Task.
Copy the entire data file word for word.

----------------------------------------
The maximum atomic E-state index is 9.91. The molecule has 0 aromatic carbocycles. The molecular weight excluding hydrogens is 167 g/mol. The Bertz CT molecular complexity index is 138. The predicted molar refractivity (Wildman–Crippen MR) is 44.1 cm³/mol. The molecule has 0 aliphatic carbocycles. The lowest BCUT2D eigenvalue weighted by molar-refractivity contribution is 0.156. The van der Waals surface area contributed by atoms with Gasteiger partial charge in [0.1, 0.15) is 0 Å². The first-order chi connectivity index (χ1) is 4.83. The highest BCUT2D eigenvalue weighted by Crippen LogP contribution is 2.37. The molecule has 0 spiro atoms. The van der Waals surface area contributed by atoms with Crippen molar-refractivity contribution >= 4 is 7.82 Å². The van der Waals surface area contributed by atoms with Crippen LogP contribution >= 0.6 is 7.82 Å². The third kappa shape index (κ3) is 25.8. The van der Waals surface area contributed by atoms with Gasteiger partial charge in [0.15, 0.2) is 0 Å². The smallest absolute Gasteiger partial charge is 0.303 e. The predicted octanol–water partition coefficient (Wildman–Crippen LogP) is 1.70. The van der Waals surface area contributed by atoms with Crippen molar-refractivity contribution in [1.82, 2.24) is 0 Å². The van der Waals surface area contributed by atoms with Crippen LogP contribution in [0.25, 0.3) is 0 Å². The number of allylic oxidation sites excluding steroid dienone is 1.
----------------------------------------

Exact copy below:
The maximum atomic E-state index is 9.91. The molecule has 0 aromatic carbocycles. The molecular weight excluding hydrogens is 167 g/mol. The Bertz CT molecular complexity index is 138. The predicted molar refractivity (Wildman–Crippen MR) is 44.1 cm³/mol. The molecule has 0 aliphatic carbocycles. The lowest BCUT2D eigenvalue weighted by molar-refractivity contribution is 0.156. The van der Waals surface area contributed by atoms with Gasteiger partial charge in [0.1, 0.15) is 0 Å². The first-order chi connectivity index (χ1) is 4.83. The highest BCUT2D eigenvalue weighted by Crippen LogP contribution is 2.37. The molecule has 0 spiro atoms. The van der Waals surface area contributed by atoms with Crippen molar-refractivity contribution >= 4 is 7.82 Å². The van der Waals surface area contributed by atoms with Crippen LogP contribution >= 0.6 is 7.82 Å². The third kappa shape index (κ3) is 25.8. The van der Waals surface area contributed by atoms with Gasteiger partial charge in [0.15, 0.2) is 0 Å². The smallest absolute Gasteiger partial charge is 0.303 e. The predicted octanol–water partition coefficient (Wildman–Crippen LogP) is 1.70. The van der Waals surface area contributed by atoms with Crippen molar-refractivity contribution in [1.82, 2.24) is 0 Å². The van der Waals surface area contributed by atoms with Crippen LogP contribution in [0.25, 0.3) is 0 Å². The number of allylic oxidation sites excluding steroid dienone is 1.